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Phylogeny and systematics of Squamata (Reptilia) based on morphology ; Bulletin of the American Museum of Natural History, no. 310

Show simple item record Conrad, Jack L. en_US 2008-06-13T17:45:30Z 2008-06-13T17:45:30Z 2008 en_US
dc.description 182 p. : ill. ; 26 cm. en_US
dc.description Includes bibliographical references (p. 144-164). en_US
dc.description.abstract Squamata (amphisbaenians, "lizards," mosasaurs, and snakes) is an extremely diverse clade with a rich fossil record. There is little consensus about the interrelationships of the major squamate clades (i.e., Iguania, Gekkota, Scincomorpha, Anguimorpha, Amphisbaenia, and Serpentes), or even the membership of some of these clades. Morphology-based cladistic analyses typically agree only that the major dichotomy in extant squamates is between Iguania and all other taxa. The phylogenetic placement of Amphisbaenia and Serpentes is particularly problematic. Incomplete taxon sampling is likely a major contributing factor to the absence of a consensus about squamate interrelationships. This study examines squamate relationships using 222 ingroup taxa scored for 363 morphological characters. Analysis of these data recovered 2,213 equally short trees with a length of 3,273 steps and a retention index of 0.7164. The results confirm the monophyly of the clades Scleroglossa (extant squamates exclusive of Iguania), Gekkota, Scincomorpha, Lacertoidea, Scincoidea, Anguimorpha, Carusioidea, Platynota, and Varanoidea. Novel results include the identification of a clade containing Scincidae sensu lato, Dibamidae, Amphisbaenia, and Serpentes; identification of a Mesozoic clade containing Bainguis, Eoxanta lacertifrons, Globaura venusta, and Myrmecodaptria; and identification of Dalinghosaurus as a basal shinisaur. A new taxonomic scheme is outlined. The names Iguanomorpha, Scincogekkonomorpha, Evansauria, and Mosasauriformes are applied to the stem-based groups including Iguania, Scleroglossa, Autarchoglossa, and Mosasauria, respectively. The importance of strict rigidity within taxonomy is questioned; taxonomy is most useful as a tool for communication about organisms or groups of organisms. en_US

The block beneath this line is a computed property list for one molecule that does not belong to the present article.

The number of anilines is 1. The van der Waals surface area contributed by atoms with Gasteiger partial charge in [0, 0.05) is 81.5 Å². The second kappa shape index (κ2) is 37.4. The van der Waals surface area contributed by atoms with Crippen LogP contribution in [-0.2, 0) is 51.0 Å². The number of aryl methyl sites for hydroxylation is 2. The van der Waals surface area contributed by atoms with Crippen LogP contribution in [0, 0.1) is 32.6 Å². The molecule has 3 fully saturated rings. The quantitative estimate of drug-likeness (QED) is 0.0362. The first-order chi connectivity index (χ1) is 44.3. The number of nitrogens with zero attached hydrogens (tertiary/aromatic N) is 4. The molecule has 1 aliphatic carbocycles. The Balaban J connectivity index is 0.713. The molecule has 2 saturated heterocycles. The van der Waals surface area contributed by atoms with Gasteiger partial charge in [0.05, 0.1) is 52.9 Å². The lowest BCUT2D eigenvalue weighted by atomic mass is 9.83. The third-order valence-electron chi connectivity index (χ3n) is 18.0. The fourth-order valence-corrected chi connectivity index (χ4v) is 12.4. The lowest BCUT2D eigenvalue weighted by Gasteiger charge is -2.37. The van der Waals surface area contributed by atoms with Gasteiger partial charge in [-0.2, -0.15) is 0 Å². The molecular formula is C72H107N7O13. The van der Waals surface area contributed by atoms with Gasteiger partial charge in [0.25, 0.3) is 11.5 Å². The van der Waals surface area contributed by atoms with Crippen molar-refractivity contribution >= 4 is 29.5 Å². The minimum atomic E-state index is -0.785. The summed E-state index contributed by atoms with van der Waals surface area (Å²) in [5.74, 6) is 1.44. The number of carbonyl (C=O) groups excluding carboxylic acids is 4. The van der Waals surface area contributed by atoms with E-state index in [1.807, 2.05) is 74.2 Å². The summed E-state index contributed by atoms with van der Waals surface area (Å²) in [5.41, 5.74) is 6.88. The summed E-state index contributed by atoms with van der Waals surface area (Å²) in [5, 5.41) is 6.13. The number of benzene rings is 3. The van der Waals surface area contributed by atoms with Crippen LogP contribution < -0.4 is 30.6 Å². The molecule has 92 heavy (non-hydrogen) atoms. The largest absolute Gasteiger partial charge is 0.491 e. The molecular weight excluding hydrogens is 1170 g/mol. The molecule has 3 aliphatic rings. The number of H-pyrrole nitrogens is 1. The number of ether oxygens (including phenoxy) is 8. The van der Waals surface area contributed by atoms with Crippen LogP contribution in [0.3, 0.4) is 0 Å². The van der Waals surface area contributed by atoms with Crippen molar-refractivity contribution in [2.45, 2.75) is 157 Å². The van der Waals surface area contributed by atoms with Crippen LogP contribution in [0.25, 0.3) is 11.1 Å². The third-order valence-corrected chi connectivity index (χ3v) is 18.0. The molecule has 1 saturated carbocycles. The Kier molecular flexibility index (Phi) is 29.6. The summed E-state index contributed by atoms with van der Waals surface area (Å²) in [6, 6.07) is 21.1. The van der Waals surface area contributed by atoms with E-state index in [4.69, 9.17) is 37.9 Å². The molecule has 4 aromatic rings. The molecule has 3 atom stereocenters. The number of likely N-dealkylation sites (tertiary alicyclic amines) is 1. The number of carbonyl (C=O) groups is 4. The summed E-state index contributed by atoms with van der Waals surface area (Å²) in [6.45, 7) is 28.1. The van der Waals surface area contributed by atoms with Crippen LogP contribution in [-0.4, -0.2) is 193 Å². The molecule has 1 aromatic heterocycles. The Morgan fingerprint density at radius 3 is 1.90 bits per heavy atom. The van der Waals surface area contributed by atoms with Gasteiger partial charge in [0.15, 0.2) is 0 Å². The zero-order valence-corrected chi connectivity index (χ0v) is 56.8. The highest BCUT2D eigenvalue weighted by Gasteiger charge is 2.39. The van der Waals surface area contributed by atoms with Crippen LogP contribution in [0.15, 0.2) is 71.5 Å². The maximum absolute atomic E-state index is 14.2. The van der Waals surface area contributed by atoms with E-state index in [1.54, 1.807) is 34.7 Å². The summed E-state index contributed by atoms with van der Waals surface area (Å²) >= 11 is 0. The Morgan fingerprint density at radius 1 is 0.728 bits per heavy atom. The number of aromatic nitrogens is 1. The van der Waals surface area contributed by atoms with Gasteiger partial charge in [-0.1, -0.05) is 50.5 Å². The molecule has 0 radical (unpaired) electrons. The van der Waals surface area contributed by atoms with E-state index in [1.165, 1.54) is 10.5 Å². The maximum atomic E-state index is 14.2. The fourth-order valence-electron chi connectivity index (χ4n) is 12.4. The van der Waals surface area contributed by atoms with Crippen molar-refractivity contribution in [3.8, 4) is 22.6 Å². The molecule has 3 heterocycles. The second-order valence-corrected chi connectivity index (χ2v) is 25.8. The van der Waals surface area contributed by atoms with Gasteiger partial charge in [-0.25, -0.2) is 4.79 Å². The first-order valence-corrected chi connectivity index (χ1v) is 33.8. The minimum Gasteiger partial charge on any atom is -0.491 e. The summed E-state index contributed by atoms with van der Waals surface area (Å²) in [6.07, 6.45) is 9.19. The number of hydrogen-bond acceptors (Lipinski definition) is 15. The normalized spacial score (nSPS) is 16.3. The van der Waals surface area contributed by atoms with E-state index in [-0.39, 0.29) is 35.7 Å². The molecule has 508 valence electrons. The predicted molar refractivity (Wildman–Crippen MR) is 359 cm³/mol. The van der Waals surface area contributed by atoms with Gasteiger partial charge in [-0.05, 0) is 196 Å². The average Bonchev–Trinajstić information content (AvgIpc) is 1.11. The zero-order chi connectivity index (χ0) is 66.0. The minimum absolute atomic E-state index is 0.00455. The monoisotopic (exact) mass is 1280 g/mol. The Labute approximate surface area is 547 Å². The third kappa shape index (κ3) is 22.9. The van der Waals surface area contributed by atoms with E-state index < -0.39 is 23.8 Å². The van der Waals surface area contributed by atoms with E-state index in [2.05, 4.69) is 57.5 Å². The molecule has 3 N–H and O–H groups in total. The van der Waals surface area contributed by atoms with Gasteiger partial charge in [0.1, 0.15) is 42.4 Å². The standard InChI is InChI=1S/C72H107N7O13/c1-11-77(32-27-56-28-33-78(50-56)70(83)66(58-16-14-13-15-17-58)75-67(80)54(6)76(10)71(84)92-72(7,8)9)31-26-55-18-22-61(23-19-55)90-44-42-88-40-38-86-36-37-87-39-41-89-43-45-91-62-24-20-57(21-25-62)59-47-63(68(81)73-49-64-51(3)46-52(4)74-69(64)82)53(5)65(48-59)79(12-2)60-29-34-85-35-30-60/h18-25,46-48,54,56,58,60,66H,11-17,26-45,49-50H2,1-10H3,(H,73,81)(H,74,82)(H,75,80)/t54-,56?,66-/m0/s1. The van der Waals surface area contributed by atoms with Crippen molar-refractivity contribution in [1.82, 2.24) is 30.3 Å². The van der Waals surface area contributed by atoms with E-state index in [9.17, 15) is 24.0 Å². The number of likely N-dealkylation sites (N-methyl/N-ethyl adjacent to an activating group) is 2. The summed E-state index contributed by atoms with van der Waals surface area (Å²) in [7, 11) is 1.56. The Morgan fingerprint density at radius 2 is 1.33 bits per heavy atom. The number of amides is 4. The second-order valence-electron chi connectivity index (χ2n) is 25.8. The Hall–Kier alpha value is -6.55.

dc.format.extent 31410880 bytes
dc.format.extent 210429 bytes
dc.format.mimetype application/pdf
dc.format.mimetype application/pdf
dc.language eng en_US
dc.language.iso en_US
dc.publisher New York, NY : American Museum of Natural History en_US
dc.relation.ispartofseries Bulletin of the American Museum of Natural History, no. 310 en_US
dc.subject.lcc QH1 .A4 no.310 2008 en_US
dc.subject.lcsh Squamata -- Phylogeny. en_US
dc.subject.lcsh Squamata en_US
dc.subject.lcsh Reptiles -- Phylogeny. en_US
dc.subject.lcsh Reptiles en_US
dc.title Phylogeny and systematics of Squamata (Reptilia) based on morphology ; Bulletin of the American Museum of Natural History, no. 310 en_US
dc.type text en_US

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  • Bulletin of the American Museum of Natural History
    The Bulletin, published continuously since 1881, consists of longer monographic volumes in the field of natural sciences relating to zoology, paleontology, and geology. Current numbers are published at irregular intervals. The Bulletin was originally a place to publish short papers, while longer works appeared in the Memoirs. However, in the 1920s, the Memoirs ceased and the Bulletin series began publishing longer papers. A new series, the Novitates , published short papers describing new forms.

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